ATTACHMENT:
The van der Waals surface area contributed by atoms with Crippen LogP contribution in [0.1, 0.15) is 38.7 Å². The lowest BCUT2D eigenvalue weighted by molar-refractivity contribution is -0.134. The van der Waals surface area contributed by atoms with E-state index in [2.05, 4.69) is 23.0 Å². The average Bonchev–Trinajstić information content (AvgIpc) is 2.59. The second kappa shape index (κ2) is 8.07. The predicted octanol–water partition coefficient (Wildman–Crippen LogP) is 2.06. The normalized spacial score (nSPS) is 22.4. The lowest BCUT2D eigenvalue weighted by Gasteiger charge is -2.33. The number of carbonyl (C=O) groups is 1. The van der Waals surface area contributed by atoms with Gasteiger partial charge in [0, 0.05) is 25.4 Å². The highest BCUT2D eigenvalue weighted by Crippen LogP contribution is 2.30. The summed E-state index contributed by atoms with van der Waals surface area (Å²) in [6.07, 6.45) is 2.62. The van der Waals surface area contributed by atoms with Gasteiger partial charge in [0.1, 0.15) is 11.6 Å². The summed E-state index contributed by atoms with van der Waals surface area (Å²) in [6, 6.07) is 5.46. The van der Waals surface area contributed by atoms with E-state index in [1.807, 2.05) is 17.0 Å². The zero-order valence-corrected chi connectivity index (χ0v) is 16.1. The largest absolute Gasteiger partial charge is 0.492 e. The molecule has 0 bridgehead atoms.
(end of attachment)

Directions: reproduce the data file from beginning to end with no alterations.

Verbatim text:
The van der Waals surface area contributed by atoms with Crippen LogP contribution in [0.1, 0.15) is 38.7 Å². The lowest BCUT2D eigenvalue weighted by molar-refractivity contribution is -0.134. The van der Waals surface area contributed by atoms with E-state index in [2.05, 4.69) is 23.0 Å². The average Bonchev–Trinajstić information content (AvgIpc) is 2.59. The second kappa shape index (κ2) is 8.07. The predicted octanol–water partition coefficient (Wildman–Crippen LogP) is 2.06. The normalized spacial score (nSPS) is 22.4. The lowest BCUT2D eigenvalue weighted by Gasteiger charge is -2.33. The number of carbonyl (C=O) groups is 1. The van der Waals surface area contributed by atoms with Gasteiger partial charge in [0, 0.05) is 25.4 Å². The highest BCUT2D eigenvalue weighted by Crippen LogP contribution is 2.30. The summed E-state index contributed by atoms with van der Waals surface area (Å²) in [6.07, 6.45) is 2.62. The van der Waals surface area contributed by atoms with Gasteiger partial charge in [0.1, 0.15) is 11.6 Å². The summed E-state index contributed by atoms with van der Waals surface area (Å²) in [6, 6.07) is 5.46. The van der Waals surface area contributed by atoms with E-state index in [1.807, 2.05) is 17.0 Å². The zero-order valence-corrected chi connectivity index (χ0v) is 16.1. The largest absolute Gasteiger partial charge is 0.492 e. The molecule has 0 bridgehead atoms.